In a major victory for voting rights, Wisconsin's voter ID law has been struck down by a federal court, which found that it illegally discriminates against racial minorities.
It's the first time any federal court has struck down a voter ID law without relying on Section 5 of the Voting Rights Act (VRA), which was neutered by the Supreme Court last year. As such, it offers hope that even a weakened VRA can in some cases be used to stop the recent wave of Republican-led voting restrictions.
In a ruling released Tuesday afternoon, District Court Judge Lynn Adelman found that the law, passed in 2011, violates both the Voting Rights Act and the U.S. Constitution's 14th Amendment. He issued an injunction barring the state from enforcing the law.
"The court’s decision today vindicates the voting rights of all Wisconsin citizens," said Dale Ho, the director of the ACLU's Voting Rights Project, which led the legal effort against the law.
"I am disappointed with the order and continue to believe Wisconsin's law is constitutional.," said Attorney General J.B. Van Hollen, a Republican, in a statement. "We will appeal."
The ruling continues a string of wins for voting rights advocates across the country. Last week, a state court struck down Arkansas's voter ID law. And in January, a state judge in Pennsylvania struck down that state's voter ID law.
But this one could have even bigger implications if it stands. Never before has Section 2 of the VRA, which bars racial discrimination in voting, been used to strike down a voter ID law. Similar challenges, filed by the U.S. Justice Department, are currently pending against Texas's voter ID law and North Carolina's sweeping voting law, which includes a voter ID component.
The ruling decisively rejects the logic of voter ID laws. “Virtually no voter impersonation occurs in Wisconsin," Adelman writes, "and it is exceedingly unlikely that voter impersonation will become a problem in Wisconsin in the foreseeable future.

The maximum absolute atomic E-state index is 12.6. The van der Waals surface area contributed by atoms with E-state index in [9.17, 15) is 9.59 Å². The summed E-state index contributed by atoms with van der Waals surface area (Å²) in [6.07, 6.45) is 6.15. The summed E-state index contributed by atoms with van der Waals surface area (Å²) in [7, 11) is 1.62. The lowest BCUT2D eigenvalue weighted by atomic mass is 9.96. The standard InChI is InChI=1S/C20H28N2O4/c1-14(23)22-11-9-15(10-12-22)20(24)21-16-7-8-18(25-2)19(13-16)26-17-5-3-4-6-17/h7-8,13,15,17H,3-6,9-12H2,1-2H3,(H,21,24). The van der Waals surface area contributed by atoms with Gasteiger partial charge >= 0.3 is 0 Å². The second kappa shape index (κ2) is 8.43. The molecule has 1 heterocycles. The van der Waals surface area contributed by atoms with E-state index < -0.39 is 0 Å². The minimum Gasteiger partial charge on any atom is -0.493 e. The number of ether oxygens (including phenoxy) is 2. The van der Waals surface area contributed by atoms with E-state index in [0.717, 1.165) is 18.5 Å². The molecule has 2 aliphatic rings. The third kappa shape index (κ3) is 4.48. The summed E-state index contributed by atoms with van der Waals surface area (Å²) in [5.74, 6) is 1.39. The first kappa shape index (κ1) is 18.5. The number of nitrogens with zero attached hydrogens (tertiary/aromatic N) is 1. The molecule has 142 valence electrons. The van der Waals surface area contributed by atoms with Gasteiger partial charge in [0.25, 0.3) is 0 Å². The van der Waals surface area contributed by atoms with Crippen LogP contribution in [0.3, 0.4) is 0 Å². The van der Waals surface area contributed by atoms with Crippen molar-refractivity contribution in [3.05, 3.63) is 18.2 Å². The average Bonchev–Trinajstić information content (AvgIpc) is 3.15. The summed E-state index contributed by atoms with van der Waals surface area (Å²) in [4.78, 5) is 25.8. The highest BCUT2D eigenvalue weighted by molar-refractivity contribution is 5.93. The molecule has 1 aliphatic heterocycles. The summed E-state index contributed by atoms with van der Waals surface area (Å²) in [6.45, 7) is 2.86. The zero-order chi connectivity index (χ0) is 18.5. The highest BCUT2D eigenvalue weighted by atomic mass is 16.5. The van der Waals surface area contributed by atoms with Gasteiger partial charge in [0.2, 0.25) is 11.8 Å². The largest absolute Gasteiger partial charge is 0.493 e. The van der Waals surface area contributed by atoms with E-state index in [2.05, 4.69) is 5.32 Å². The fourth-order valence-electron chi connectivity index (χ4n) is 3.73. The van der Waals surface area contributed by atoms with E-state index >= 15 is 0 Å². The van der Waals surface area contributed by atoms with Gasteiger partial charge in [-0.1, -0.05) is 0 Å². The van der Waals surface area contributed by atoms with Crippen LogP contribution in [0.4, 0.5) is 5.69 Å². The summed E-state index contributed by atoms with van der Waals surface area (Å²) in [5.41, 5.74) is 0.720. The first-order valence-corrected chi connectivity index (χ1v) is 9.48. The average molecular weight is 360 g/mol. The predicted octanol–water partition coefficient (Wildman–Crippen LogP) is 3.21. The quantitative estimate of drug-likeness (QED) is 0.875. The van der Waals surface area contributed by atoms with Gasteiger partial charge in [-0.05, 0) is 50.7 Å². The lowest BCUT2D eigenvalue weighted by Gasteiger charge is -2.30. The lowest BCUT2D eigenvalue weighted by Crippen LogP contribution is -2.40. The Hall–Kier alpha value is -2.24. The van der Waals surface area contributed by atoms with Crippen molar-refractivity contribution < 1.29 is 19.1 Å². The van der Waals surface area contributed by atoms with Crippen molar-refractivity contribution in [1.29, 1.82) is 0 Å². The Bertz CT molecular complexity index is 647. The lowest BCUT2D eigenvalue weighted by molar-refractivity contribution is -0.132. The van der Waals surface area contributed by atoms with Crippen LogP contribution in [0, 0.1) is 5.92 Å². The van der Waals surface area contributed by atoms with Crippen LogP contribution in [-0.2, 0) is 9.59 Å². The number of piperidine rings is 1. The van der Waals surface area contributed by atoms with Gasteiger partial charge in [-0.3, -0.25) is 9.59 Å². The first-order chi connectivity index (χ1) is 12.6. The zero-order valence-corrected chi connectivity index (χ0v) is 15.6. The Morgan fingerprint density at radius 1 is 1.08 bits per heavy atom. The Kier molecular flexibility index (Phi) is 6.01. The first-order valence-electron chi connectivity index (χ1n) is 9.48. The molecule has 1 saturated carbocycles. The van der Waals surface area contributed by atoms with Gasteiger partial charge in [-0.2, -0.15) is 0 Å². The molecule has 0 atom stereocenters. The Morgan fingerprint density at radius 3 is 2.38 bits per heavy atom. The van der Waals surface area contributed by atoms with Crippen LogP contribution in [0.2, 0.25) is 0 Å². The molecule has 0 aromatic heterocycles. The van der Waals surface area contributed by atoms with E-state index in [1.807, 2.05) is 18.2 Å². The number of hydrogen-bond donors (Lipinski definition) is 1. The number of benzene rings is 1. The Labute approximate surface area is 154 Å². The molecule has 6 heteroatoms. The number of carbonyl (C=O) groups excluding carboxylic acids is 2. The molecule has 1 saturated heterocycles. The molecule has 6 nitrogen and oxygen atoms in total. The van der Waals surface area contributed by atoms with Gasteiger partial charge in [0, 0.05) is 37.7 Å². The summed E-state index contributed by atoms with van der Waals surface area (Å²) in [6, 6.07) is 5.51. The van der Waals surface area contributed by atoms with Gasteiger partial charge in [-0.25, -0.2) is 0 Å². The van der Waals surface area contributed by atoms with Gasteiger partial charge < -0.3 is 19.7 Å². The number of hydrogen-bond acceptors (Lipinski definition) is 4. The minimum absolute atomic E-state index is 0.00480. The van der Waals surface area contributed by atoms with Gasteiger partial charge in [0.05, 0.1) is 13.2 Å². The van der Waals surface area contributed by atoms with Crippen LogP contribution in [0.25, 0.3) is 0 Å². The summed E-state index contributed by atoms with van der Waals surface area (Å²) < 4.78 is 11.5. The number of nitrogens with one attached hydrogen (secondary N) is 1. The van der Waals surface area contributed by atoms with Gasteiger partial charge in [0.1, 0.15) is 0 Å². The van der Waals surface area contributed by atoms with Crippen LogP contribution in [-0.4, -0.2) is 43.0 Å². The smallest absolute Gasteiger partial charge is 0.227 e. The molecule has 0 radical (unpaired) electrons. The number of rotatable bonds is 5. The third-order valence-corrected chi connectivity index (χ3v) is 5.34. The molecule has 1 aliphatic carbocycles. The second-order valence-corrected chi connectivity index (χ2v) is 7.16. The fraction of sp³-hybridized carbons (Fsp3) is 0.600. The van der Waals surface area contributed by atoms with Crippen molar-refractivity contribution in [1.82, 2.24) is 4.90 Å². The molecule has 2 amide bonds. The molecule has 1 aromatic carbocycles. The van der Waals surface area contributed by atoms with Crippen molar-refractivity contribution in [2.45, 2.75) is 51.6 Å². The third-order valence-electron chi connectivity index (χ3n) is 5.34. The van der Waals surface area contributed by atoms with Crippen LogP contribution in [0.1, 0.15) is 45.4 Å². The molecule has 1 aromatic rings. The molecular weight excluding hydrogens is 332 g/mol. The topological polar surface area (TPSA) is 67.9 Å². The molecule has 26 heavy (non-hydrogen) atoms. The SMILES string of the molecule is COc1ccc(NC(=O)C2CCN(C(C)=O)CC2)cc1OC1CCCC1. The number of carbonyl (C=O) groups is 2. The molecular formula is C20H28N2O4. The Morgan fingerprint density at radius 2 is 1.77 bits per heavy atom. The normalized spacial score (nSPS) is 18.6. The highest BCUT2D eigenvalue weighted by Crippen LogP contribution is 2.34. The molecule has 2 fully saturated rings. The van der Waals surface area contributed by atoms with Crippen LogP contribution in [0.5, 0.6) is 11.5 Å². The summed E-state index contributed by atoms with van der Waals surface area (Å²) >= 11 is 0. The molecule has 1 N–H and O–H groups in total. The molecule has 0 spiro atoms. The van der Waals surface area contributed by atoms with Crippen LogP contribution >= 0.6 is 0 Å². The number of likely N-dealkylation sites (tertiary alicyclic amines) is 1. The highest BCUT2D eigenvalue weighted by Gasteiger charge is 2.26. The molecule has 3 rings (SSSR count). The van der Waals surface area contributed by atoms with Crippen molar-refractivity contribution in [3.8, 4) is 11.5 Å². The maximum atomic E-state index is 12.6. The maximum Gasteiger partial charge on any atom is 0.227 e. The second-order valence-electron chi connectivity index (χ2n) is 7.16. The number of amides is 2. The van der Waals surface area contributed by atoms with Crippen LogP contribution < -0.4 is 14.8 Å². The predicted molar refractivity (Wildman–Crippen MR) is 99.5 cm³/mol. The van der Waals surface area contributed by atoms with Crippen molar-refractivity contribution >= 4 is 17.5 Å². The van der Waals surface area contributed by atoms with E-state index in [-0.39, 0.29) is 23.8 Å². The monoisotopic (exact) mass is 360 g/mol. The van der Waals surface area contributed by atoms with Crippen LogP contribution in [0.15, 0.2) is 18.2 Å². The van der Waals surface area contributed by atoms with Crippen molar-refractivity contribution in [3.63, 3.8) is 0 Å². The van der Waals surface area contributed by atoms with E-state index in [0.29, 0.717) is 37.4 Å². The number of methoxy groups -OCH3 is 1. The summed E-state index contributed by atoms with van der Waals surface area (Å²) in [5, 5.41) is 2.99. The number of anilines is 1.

Rejecting the state's claim that the law is needed to promote public confidence in elections, Adelman writes, "Perhaps the reason why photo ID requirements have no effect on confidence or trust in the electoral process is that such laws undermine the public’s confidence in the electoral process as much as they promote it.”
Most importantly, Adelman lays out how Section 2 of the VRA can apply to voter ID.
“Section 2 protects against a voting practice that creates a barrier to voting that is more likely to appear in the path of a voter if that voter is a member of a minority group than if he or she is not," she writes. "The presence of a barrier that has this kind of disproportionate impact prevents the political process from being ‘equally open’ to all and results in members of the minority group having ‘less opportunity’ to participate in the political process and to elect representatives of their choice.”
But Rick Hasen, a prominent election law scholar, cast doubt on whether Adelman's view will survive the appeal.
"It is not clear whether the appellate courts will agree or not agree with this approach, which would seem to put a number of electoral processes which burden poor and minority voters up for possible VRA liability," Hasen wrote on his blog Wednesday afternoon.
An appeal would land before the U.S. Court of Appeals for the Seventh Circuit, possibly giving Judge Richard Posner a fascinating chance for a do-over. Posner said late last year that he erred in upholding Indiana's voter ID law—a decision upheld by the U.S. supreme Court—because he didn't understand at the time how such laws can suppress the vote.